Exova Canada Inc.

Québec, Canada

Exova Canada Inc.

Québec, Canada

Time filter

Source Type

Bissonnette L.,Laval University | Boissinot M.,Laval University | Rodrigue L.,Exova Canada Inc. | Bergeron M.G.,Laval University
Journal of Environmental Monitoring | Year: 2012

The microbiological quality of 165 1 litre well water samples collected in the Québec City region was assessed by culture-based methods (mFC agar, Chromocult coliform agar, Colilert®, MI agar, Chromocult enterococci, Enterolert™, and mEI agar) and by a molecular microbiology strategy, dubbed CRENAME-rtPCR, developed for the detection of Escherichia coli, Enterococcus spp., Enterococcus faecalis/faecium, and Bacillus atrophaeus subsp. globigii. In these drinking water samples, approved culture-based methods detected E. coli at rates varying from 1.8 to 3.6% and Enterococcus spp. at rates varying from 3.0 to 11.5%, while the molecular microbiology approach for E. coli was found to be as efficient, detecting contamination in 3.0% of samples. In contrast, CRENAME-rtPCR detected Enterococcus spp. in 27.9% of samples while the E. faecalis/faecium molecular assay did not uncover a single contaminated sample, thereby revealing a discrepancy in the coverage of waterborne enterococcal species detected by classical and molecular microbiology methods. The validation of the CRENAME-E. coli rtPCR test as a new tool to assess the quality of drinking water will require larger scale studies elaborated to demonstrate its equivalence to approved methods. © The Royal Society of Chemistry 2012.


Maheux A.F.,Laval University | Cantin P.,Center dexpertise en analyse environnementale du Quebec | Boissinot M.,Laval University | Bissonnette L.,Laval University | And 2 more authors.
Water Research | Year: 2011

We tested the ability of three PCR assays, targeting uidA and tuf genes to correctly identify Escherichia coli colonies isolated from water and we compared them to two β-glucuronidase-based culture methods (Colilert® and Readycult®), in terms of specificity and sensitivity. E. coli isolates recovered on mFC agar were first tested for the presence of the uidA positive colonies were presumed to be E. coli. For further characterization, uidA-negative colonies were subsequently identified using the Vitek 2 automated system. Colilert® and Readycult® detected 436 and 442 of 468 colonies identified as E. coli on mFC corresponding to sensitivities of 93.2 and 94.4%, respectively. None of the 59 non-E. coli isolates was detected by both methods for a specificity of 100%. Two (2) uidA and 1 tuf PCR assays were also tested. The uidA PCR assays yielded positive signals for 447 (95.5%) and 434 (92.7%) of 468 E. coli isolates tested respectively, whereas the tuf PCR assay showed a sensitivity of 100%. None of the 59 non-E. coli isolates was detected by both uidA PCR assays (100% specificity), whereas tuf PCR false-positive signals were obtained with Escherichia fergusonii and Escherichia albertii. However, since these 2 species are principally found in the feces of mammals and birds, their detection indicates a fecal contamination. Consequently, using a 1-h tuf rtPCR assay to confirm the identity of E. coli colonies on mFC agar is as specific, more sensitive, and potentially more cost-efficient than culture methods based on β-glucuronidase detection. © 2011 Elsevier Ltd.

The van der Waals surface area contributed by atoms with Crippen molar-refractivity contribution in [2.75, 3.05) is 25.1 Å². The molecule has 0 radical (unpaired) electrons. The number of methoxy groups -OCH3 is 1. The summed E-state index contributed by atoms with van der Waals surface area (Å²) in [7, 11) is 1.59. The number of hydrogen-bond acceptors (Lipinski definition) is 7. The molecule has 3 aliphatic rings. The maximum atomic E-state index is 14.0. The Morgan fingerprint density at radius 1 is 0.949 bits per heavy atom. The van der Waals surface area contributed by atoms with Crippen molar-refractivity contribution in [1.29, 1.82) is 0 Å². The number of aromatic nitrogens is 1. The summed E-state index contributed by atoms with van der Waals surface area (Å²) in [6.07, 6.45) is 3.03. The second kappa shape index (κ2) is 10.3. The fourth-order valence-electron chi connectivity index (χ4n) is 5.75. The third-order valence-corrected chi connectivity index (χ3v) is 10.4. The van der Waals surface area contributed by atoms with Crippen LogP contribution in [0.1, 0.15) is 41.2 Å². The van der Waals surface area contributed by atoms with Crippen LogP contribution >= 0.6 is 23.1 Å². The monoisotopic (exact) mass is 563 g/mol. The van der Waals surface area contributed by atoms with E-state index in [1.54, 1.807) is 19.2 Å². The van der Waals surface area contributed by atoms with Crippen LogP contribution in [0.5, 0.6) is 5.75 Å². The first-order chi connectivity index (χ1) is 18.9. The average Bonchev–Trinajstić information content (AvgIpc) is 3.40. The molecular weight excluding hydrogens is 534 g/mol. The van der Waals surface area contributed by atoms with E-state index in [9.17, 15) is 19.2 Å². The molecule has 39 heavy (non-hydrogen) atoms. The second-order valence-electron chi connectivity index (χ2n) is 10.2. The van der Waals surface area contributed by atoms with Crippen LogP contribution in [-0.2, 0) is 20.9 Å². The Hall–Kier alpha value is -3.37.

PubMed | Exova Canada Inc., Laval University and Chaire Of Recherche En Eau Potable Of Luniversite Laval
Type: Comparative Study | Journal: Journal of water and health | Year: 2015